Keep the statue you stole from us 150 years ago, the Mayor of Easter Island has told London’s British Museum.
It is not often that Art Law & More reports on a restitution case where the victim concedes their cultural property is best left in the hands of those who unlawfully removed it. However, that is the view of Pedro Edmunds Paoa, Mayor of Easter Island (or Rapa Nui as it is ancestrally named). He believes a ‘Moai’ statue taken from Easter Island in 1868 by Richard Powell, the captain of HMS Topaze, should remain in the collection of the British Museum to ensure its conservation.
One of 900 ‘Moai’ (meaning ‘ancestors) carved by islanders between 1100 and 1600 AD, the seven-foot tall basalt statue is known as ‘Hoa Hakananai’a’ (meaning ‘lost or stolen friend’). Captain Powell removed the statue from its ancestral home and presented it to Queen Victoria as a gift who later offered it to the British Museum. ‘Moai’ are viewed by some members of the indigenous population of Easter Island as the embodiment of ancient ancestors. Only last month, a delegation of Easter Island dignitaries and officials from Chile visited London to call for the restitution of the artefact.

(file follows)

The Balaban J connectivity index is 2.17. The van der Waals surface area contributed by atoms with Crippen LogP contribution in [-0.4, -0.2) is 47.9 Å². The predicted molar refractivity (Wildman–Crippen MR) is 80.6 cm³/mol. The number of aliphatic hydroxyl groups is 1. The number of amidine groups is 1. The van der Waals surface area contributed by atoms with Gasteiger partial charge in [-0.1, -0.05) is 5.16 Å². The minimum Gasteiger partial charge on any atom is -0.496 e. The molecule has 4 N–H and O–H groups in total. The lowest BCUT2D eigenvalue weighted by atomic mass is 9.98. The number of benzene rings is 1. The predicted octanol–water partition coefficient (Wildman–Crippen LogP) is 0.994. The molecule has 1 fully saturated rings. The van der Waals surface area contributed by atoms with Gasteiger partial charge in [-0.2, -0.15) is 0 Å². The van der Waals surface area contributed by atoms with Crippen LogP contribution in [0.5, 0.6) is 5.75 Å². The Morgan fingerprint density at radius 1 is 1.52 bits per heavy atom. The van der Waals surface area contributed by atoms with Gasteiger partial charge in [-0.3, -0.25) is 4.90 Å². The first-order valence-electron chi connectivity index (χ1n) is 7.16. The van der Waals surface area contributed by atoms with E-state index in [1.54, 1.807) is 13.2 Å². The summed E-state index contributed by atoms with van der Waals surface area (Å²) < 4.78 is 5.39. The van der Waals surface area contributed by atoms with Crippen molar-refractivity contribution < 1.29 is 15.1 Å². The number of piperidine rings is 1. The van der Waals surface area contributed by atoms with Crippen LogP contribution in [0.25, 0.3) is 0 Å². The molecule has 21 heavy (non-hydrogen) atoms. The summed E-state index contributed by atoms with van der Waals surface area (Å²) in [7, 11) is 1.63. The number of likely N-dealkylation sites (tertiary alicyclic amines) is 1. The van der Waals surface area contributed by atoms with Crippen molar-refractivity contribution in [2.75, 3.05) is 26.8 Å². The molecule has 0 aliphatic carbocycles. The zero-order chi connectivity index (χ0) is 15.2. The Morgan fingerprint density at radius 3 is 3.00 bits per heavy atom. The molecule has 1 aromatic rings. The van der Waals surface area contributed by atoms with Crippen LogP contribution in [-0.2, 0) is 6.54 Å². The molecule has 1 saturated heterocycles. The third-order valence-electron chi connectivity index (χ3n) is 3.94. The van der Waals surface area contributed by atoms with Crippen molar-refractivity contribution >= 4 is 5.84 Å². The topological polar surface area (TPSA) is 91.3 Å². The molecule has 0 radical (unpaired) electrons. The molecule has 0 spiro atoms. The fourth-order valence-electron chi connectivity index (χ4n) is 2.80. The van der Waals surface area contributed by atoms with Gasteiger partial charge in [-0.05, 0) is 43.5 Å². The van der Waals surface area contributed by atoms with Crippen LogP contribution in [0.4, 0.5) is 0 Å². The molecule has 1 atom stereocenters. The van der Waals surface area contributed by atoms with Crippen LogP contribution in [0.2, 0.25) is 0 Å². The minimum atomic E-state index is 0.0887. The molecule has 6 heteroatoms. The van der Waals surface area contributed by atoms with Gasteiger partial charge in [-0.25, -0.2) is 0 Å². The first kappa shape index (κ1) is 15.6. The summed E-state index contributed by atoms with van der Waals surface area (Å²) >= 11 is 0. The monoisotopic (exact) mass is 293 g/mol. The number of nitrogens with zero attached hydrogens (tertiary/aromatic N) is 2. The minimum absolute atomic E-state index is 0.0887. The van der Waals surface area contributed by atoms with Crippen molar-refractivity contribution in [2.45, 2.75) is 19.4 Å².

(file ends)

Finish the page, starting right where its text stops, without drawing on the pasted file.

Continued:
The Mayor of Easter Island believes that returning the ‘stolen friend’ to its former home would jeopardize its survival. He argues that the remaining statues on Easter Island have been “buried, ignored and discarded” and are vulnerable to the destructive effects of tropical rains and wind. While Easter Island struggles to protect its artefacts, the Mayor says the British Museum is equipped to conserve and exhibit the iconic statue for millions of visitors to view it. In lieu of restitution, he is seeking a financial commitment from the British Museum to support the conservation of the monuments that remain on Easter Island.
Art Law & More is eager to see whether the Mayor’s stance will be used as ammunition by the Museum to argue for the retention of all artefacts unlawfully removed from foreign countries.